In historical multiplayer gaming, there is something unique that so few other genres experience: in-game role-playing. Players in War of Rights taking up arms for the Confederacy may lean into their role, damning the Yankee opposition. Generally, it’s all in good fun and simply an attempt to elevate each match beyond the core gameplay experience. However, there are bound to be those players that take it a step too far and use the video game setting as an excuse to spew vitriol about other races and people.
As the developer of a historical multiplayer game, you may question what your role is in moderating role-playing within the digital world. Is it your job to step in when players take it too far? And what, exactly, should one consider “too far?” You don’t want to be accused of censorship, especially in a time when some feel there’s an ongoing war against free speech. But you also don’t want players to think you don’t have their best interest.
To help understand where you may want to think about stepping in, let’s consider when Rockstar removed “transphobic content” from Grand Theft Auto V. In April 2022, a Reddit user noticed specific content had been removed from the game’s PS5 and Xbox Series X|S versions. Per Rockstar, it had listened to the LGBTQ+ community and removed content deemed “transphobic.” While not everyone was pleased with the decision, some felt the game’s representation of trans people could perpetuate stereotypes and fuel hate for members of the LGBTQ+ community.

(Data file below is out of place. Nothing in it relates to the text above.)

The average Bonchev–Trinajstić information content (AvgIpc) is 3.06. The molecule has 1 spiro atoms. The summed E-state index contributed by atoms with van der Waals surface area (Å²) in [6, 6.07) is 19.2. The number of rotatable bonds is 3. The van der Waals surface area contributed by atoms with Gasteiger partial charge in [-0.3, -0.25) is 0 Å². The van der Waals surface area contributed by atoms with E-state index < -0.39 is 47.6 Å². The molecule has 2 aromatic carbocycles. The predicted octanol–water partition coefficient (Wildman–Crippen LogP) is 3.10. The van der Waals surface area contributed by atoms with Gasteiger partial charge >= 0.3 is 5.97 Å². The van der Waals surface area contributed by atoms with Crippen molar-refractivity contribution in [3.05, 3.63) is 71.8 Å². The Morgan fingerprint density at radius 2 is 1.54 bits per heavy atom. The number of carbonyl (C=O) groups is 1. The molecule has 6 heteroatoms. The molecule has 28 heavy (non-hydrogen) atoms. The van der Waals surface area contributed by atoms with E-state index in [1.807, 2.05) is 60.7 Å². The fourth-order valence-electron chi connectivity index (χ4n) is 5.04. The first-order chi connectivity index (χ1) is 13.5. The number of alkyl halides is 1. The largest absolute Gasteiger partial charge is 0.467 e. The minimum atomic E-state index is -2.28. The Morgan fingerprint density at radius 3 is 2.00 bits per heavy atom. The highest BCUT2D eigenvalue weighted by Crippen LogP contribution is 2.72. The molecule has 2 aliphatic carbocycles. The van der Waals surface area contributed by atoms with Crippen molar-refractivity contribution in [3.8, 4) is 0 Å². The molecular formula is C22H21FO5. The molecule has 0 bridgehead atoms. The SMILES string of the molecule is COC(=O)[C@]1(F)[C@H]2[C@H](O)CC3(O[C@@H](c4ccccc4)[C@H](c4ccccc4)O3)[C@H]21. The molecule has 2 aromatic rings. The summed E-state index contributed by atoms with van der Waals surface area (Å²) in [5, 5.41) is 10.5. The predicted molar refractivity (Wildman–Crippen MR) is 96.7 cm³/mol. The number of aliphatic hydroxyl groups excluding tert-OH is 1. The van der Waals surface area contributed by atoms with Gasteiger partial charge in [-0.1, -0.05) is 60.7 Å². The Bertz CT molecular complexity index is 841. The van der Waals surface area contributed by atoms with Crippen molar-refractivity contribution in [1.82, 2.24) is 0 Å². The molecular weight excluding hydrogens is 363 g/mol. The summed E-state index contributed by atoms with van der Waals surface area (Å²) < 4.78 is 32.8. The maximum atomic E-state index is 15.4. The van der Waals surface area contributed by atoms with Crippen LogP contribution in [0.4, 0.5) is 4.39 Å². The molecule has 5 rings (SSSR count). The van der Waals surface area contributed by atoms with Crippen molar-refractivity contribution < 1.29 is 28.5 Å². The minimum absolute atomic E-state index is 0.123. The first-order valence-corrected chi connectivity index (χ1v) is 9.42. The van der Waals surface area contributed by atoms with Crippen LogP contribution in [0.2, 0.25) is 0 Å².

And that’s really what you have to gauge when you’re moderating how players role-play in your online space – is what’s happening or being said in the game potentially harmful or hateful? If it could fuel hate toward a specific gender or ethnicity, it may be time to jump in and remove problematic players. Your role is to do what’s best for your players while delivering an engaging and entertaining historical multiplayer experience.
If your players are obviously in character, and the dialogue isn’t intentionally disparaging or damaging to a specific group of people, it’s likely safe to let them continue role-playing. The key is not to censor history but also not allow it to become a hall pass for racism and bigotry.
Of course, how you opt to moderate your multiplayer game is up to you. While you definitely want to consider curbing hate speech, as any developer should, you may fall into the school of “if it’s historically authentic, it shouldn’t be censored.” But do note that mentality can come with consequences, and players may start to leave your game for titles that are a little less lax.